So, this kind of illusive middle, what I’ve come to call the messy middle, gets very little coverage. No one really talks much about it, because again it’s just a series of bumps, and frankly we’re not necessarily as proud of ourselves in the messy middle, because we’re never our best selves throughout. And we learn a lot the hard way.
So, over the last five years or so, pursuing this side fascination I’ve tried to meet with as many entrepreneurs, and artists, and writers, and others that have endured a very messy middle. Instead of asking about the classic questions, “Where did your idea come from? How did you get started? When did it start working?” I tried to really delve deeply into the stuff that they probably choose to forget that happened in the middle. In this pursuit I, of course, kind of had to think about it for myself as well. What was my middle like?
It was interesting, because there were about five or six years of my own journey building Behance, the company that spawned 99U, and the stuff we’ve done since. I couldn’t really remember what actually happened in this middle five to six year period. It was all such a blur, which kind of makes me wonder if we’re kind of blocking out the stuff that happens in the middle for a reason. Again, because we don’t necessarily want to bask ourselves in this period of time where we struggling. We don’t necessarily want to conjure up these memories.
So I figured okay, if I’m going to really have this side fascination about the middle, and even have this idea of writing a book about the messy middle, I better start with my own middle. So what did I do? What do we do when we have no idea what to do? We just look at our phones. Right?
I looked at my phone, and I went to photos, and I flicked back a lot. Back to this middle period. I went to kind of the middle of the middle to really look for clues. And the first thing that immediately struck me was screenshots. So many screenshots of bugs that I would send to the team, of things that didn’t look exactly right. And also I was struck by the days before the world of responsive web design, and just kind of clunky UI, and whatever. Everything always looks bad in retrospect right?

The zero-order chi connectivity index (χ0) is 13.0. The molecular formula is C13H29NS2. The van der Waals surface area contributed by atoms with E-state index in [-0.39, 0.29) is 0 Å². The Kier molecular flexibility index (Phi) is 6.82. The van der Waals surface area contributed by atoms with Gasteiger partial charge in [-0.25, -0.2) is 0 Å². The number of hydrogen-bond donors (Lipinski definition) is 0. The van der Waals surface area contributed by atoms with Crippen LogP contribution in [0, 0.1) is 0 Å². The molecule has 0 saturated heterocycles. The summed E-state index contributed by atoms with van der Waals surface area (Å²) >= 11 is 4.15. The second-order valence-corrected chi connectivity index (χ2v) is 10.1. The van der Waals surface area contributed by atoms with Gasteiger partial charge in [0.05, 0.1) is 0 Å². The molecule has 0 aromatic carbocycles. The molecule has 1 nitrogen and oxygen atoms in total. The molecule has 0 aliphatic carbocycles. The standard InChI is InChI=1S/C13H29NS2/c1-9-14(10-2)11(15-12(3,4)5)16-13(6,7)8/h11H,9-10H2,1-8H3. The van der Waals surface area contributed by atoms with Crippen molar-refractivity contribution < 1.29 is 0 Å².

What I was reminded of with this wealth of screenshots throughout so many years was just how I was constantly obsessing, and endlessly laboring over every aspect of what we were building. I was also struck by the time and date stamp of these screenshots. Revealed at the top right of the phone, I was like, “Oh my goodness some of these were actually middle of the night, early morning, sleepless nights.” I could tell I was just grabbing my phone and looking through it.
I also saw another type of screenshot. Tons and tons of screenshots of what customers were saying. This was the way I would share feedback with the team, with some credibility of the fact that customers feel this way, it’s not just me. But, if I’m honest, there was also another reason for these screenshots. I was trying to capture a form of reward when there was none. I was trying to also capture some of the things people said they were excited about or doing right, and I was using this as a form of nonfinancial reward for myself and for the team. Almost like if I captured it, it was real and it meant that we were actually making progress.